A previous missionary to India, Henry Martyn ( 1781-1812), wrote…”I have rightfully no other business each day but to God’s work as a servant, constantly regarding His pleasure.  May I have grace to live above every human motive, simply with God and to God.”  (Martyn translated the NT into three languages in his short life…Persian, Hindustani, & Arabic.)   Mr. Martyn wrote in his journal after he met Wm Carey:  “I have hitherto lived to little purpose; more like a clod than a servant of God. Now let me burn out for God.”  He accomplished more in the six years of translating that many who live a full lifetime.

There was a psychological grid for missionaries to pass through in those days.  There were 25 questions, among them:

  • Do you truly desire to live the crucified life? (This may mean doing very humble things joyfully for His Name’s sake.)
  • Does the thought of hardness draw you or repel you?
  • Do you realize that we are a family, not an institution? Are you willing to do whatever helps most?
  • Apart from the Bible can you name 3 or 4 books which have been of vital help to you?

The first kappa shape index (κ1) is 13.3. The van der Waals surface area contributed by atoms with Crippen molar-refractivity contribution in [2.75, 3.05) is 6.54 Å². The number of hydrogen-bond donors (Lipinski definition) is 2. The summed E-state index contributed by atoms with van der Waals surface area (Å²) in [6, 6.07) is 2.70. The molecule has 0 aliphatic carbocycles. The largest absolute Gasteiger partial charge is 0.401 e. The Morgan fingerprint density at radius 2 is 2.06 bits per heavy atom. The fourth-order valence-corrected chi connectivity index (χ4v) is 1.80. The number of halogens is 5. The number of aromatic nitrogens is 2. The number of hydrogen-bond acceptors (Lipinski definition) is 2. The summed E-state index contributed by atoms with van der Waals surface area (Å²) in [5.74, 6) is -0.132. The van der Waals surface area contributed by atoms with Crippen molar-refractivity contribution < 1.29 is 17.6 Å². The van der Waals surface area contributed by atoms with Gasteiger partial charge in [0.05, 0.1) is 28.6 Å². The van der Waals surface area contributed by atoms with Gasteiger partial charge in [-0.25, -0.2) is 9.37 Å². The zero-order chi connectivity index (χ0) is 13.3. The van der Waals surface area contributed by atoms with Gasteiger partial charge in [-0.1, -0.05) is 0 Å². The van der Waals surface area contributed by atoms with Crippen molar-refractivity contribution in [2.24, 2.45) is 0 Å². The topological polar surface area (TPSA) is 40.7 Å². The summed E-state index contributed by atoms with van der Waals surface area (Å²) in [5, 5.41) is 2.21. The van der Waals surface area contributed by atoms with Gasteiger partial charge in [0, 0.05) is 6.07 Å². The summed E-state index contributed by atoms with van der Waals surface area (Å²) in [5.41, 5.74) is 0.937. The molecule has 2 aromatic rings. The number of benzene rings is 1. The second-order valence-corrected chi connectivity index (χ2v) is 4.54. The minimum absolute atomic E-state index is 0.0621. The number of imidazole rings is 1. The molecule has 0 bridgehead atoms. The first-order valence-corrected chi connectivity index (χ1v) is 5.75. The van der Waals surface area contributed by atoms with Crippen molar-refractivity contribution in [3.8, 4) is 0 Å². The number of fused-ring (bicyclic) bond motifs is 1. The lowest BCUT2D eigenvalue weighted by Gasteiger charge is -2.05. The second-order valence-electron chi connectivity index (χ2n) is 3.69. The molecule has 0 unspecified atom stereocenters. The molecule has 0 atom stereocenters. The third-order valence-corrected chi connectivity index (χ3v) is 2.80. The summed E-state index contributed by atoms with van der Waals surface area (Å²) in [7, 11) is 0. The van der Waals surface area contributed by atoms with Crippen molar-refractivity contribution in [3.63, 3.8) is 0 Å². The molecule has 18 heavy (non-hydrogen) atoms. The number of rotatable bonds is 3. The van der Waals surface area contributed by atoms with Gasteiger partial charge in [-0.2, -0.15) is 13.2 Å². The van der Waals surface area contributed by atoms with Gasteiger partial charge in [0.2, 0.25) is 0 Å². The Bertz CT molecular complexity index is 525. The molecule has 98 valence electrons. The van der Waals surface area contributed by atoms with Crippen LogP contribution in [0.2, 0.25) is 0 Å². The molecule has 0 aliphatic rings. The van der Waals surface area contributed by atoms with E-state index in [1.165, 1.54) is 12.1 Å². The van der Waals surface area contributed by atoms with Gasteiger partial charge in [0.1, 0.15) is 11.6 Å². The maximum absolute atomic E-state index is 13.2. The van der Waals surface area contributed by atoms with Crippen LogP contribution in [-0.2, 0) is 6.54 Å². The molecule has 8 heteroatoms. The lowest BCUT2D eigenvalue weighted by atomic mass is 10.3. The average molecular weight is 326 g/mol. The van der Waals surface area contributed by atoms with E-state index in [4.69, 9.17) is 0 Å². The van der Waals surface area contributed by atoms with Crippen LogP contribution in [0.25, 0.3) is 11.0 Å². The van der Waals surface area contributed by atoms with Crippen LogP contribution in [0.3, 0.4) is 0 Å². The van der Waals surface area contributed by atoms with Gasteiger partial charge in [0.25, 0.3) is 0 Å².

• Apart from books, what refreshes you most when you are tired?
  • Have you ever learned any classical or continental language?
  • Have you ever had the opportunity to prove the Lord’s promise to supply temporal as well as spiritual needs?
  • Can you mention any experience you have passed through in your Christian life which brought you into new discovery of your union with the crucified, risen, and enthroned Lord?

Amy wrote:  Do not come unless you can say to your Lord, and to us….”The Cross is the attraction”

Questions and Application:

At one point in her early years Amy said, “Nothing could ever matter again but the things that were eternal.” Nothing? What is your response to that?
As a youngster, Amy rejected the dark brown eyes God had given her, and longed instead for blue eyes. But with her brown eyes, she was later able to go inside the Hindu temples to rescue children.

Is there any unchangeable feature of your own body (God’s design) that you reject? Thank God for it, instead.

Amy demonstrated death to self by praying for money with out telling anyone.

Is there a sum of money for a specific ministry you could ask only God to provide?

One night, Amy led her oxcart driver to Christ. Later, she found out that a prayer group back home had been praying specifically on that date for a convert to be won. Maybe you should pause right now and pray for a missionary.  When the Lord brings a missionary to mind, take it as an opportunity to pray for them, and enter into their ministry from afar.  This is walking in the Spirit.

May we all die to self in this way.
“He must become greater, I must become less”

The things that mattered most to Amy and the Dohnavur Fellowship was: